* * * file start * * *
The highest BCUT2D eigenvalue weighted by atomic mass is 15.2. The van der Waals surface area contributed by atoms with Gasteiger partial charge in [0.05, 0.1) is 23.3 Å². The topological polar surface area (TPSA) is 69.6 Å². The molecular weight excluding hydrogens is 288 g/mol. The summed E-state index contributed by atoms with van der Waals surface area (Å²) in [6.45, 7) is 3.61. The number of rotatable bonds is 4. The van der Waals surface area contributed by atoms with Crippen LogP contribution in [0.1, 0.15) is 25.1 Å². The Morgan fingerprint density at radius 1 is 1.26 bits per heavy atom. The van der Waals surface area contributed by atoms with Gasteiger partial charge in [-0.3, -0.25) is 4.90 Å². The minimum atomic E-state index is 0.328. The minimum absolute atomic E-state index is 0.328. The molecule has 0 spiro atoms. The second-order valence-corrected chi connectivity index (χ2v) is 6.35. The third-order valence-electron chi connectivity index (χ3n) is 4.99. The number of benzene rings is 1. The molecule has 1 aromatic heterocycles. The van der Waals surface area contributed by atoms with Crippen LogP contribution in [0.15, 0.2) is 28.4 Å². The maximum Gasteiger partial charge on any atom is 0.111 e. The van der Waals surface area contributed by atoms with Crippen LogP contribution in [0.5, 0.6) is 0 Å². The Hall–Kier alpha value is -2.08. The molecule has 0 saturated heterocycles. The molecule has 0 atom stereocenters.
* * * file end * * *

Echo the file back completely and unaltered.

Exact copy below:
The highest BCUT2D eigenvalue weighted by atomic mass is 15.2. The van der Waals surface area contributed by atoms with Gasteiger partial charge in [0.05, 0.1) is 23.3 Å². The topological polar surface area (TPSA) is 69.6 Å². The molecular weight excluding hydrogens is 288 g/mol. The summed E-state index contributed by atoms with van der Waals surface area (Å²) in [6.45, 7) is 3.61. The number of rotatable bonds is 4. The van der Waals surface area contributed by atoms with Crippen LogP contribution in [0.1, 0.15) is 25.1 Å². The Morgan fingerprint density at radius 1 is 1.26 bits per heavy atom. The van der Waals surface area contributed by atoms with Gasteiger partial charge in [-0.3, -0.25) is 4.90 Å². The minimum atomic E-state index is 0.328. The minimum absolute atomic E-state index is 0.328. The molecule has 0 spiro atoms. The second-order valence-corrected chi connectivity index (χ2v) is 6.35. The third-order valence-electron chi connectivity index (χ3n) is 4.99. The number of benzene rings is 1. The molecule has 1 aromatic heterocycles. The van der Waals surface area contributed by atoms with Crippen LogP contribution in [0.15, 0.2) is 28.4 Å². The maximum Gasteiger partial charge on any atom is 0.111 e. The van der Waals surface area contributed by atoms with Crippen LogP contribution in [0.5, 0.6) is 0 Å². The Hall–Kier alpha value is -2.08. The molecule has 0 saturated heterocycles. The molecule has 0 atom stereocenters.